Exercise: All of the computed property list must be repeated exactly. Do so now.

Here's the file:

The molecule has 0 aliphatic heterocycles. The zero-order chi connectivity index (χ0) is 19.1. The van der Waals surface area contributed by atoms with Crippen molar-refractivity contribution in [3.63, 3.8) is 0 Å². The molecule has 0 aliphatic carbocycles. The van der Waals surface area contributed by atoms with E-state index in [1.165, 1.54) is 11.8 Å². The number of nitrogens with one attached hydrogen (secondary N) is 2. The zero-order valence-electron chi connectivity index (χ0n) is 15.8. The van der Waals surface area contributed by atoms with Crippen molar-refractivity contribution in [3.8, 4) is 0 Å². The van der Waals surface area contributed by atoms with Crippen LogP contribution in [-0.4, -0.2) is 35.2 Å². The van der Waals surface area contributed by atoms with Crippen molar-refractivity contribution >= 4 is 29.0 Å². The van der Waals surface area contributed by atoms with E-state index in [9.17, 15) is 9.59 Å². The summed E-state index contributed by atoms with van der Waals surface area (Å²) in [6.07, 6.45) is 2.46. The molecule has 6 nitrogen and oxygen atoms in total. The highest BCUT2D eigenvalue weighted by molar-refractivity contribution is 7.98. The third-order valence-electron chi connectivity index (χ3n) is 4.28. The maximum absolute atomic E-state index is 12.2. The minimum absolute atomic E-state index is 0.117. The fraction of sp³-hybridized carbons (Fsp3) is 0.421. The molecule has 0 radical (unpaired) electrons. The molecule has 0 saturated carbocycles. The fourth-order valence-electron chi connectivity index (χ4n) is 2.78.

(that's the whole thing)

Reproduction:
The molecule has 0 aliphatic heterocycles. The zero-order chi connectivity index (χ0) is 19.1. The van der Waals surface area contributed by atoms with Crippen molar-refractivity contribution in [3.63, 3.8) is 0 Å². The molecule has 0 aliphatic carbocycles. The van der Waals surface area contributed by atoms with E-state index in [1.165, 1.54) is 11.8 Å². The number of nitrogens with one attached hydrogen (secondary N) is 2. The zero-order valence-electron chi connectivity index (χ0n) is 15.8. The van der Waals surface area contributed by atoms with Crippen molar-refractivity contribution in [3.8, 4) is 0 Å². The van der Waals surface area contributed by atoms with Crippen LogP contribution in [-0.4, -0.2) is 35.2 Å². The van der Waals surface area contributed by atoms with Crippen molar-refractivity contribution >= 4 is 29.0 Å². The van der Waals surface area contributed by atoms with E-state index in [9.17, 15) is 9.59 Å². The summed E-state index contributed by atoms with van der Waals surface area (Å²) in [6.07, 6.45) is 2.46. The molecule has 6 nitrogen and oxygen atoms in total. The highest BCUT2D eigenvalue weighted by molar-refractivity contribution is 7.98. The third-order valence-electron chi connectivity index (χ3n) is 4.28. The maximum absolute atomic E-state index is 12.2. The minimum absolute atomic E-state index is 0.117. The fraction of sp³-hybridized carbons (Fsp3) is 0.421. The molecule has 0 radical (unpaired) electrons. The molecule has 0 saturated carbocycles. The fourth-order valence-electron chi connectivity index (χ4n) is 2.78.